It seems some editor thought War of Dreams is a better title for the Americas than The INFERNAL DESIRE MACHINES OF DOCTOR HOFFMAN which is the UK title...stupid editor!! My copy says "WAR OF DREAMS" but I am choosing to ignore it. bleaaa..

I can't say enough about this great book. I could fill up a book bubbling over this thing, but I will pull my horses to make these simple hopefully coherent snorts.

It's such a treat each sentance and every word. I rolled it over in my brain before digesting it.
Gregor Xane
Relentless, bizarre image after bizarre image, sandwiched between descriptions of violent sexual acts, sprinkled with beauty and black humor. The writing was a heady combination of the formal and baroque. Truly unbelievable that such a variety of hideousness could be packed into so little space. Five stars for sheer audacity.
Alexander Popov
Ревюто е публикувано за пръв път в онлайн списание "ShadowDance".

Адските машини за желания на доктор Хофман на Анджела Картър най-вероятно ще бъде една от най-добрите книги на родния пазар за тази година. И то не просто във фантастичния жанр, а изобщо на книжния пазар. Мога да си позволя да напиша това, въпреки че не следя особено зорко българското книгоиздаване, просто защото книгата е твърде, твърде добра. Картър е сред най-значимите писатели на английски език за миналия век, а тази нейна твор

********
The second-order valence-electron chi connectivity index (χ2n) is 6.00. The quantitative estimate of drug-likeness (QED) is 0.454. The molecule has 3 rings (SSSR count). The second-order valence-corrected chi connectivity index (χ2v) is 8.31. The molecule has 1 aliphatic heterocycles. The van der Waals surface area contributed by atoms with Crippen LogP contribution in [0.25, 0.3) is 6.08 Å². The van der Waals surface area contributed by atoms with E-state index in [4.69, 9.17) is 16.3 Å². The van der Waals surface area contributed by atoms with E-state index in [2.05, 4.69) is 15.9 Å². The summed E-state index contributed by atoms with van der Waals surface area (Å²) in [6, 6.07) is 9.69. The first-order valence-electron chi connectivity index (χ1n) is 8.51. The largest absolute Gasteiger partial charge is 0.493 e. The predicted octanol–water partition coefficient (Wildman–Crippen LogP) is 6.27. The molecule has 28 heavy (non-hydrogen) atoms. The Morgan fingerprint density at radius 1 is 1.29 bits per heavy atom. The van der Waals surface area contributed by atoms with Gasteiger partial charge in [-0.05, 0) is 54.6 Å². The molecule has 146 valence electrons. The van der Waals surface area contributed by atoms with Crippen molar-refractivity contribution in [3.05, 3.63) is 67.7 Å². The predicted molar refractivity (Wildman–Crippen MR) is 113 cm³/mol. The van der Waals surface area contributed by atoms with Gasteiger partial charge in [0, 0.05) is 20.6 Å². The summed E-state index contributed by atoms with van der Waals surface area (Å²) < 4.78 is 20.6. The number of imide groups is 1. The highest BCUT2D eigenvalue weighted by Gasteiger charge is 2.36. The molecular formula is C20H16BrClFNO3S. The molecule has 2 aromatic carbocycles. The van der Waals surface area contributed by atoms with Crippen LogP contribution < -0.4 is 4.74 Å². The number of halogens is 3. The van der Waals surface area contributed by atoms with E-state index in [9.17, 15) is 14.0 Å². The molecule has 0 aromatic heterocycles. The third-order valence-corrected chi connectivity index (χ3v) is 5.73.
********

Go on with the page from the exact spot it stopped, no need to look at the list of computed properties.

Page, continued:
Jan 04, 2009 Jamie rated it 4 of 5 stars  ·  review of another edition
Recommends it for: theory-heads, hardcore Carter fans
Shelves: undergrad
This review has been hidden because it contains spoilers. To view it, click here.
In terms of popularity I am astonished at how undervalued Angela Carter seems to be. Apart from the secret life of academia, where Carter is rightfully or wrongfully regularly exorcised by excited students, she remains a mystery to much of the literary world. There are a few reasons why I think this: Carter's intelligence: which shines so bright it makes ordinary prose seem possibly devolved in comparison. Everything about her prose is erudite, esoteric, erotically intellectualised, so much so i ...more
Lesley Battler
In The Elegant Universe Brian Greene suggests string theory could harmonize quantum mechanics with Einstein's special relativity. This theory posits that besides the three spatial and one temporal dimensions of our accustomed existence, an additional seven infinitesimal dimensions are compressed throughout the universe.

Thus, immense possibilities we can scarcely even conceptualize lie within each location and moment. Furthermore, some scientists also speculate that miniscule time dimensions may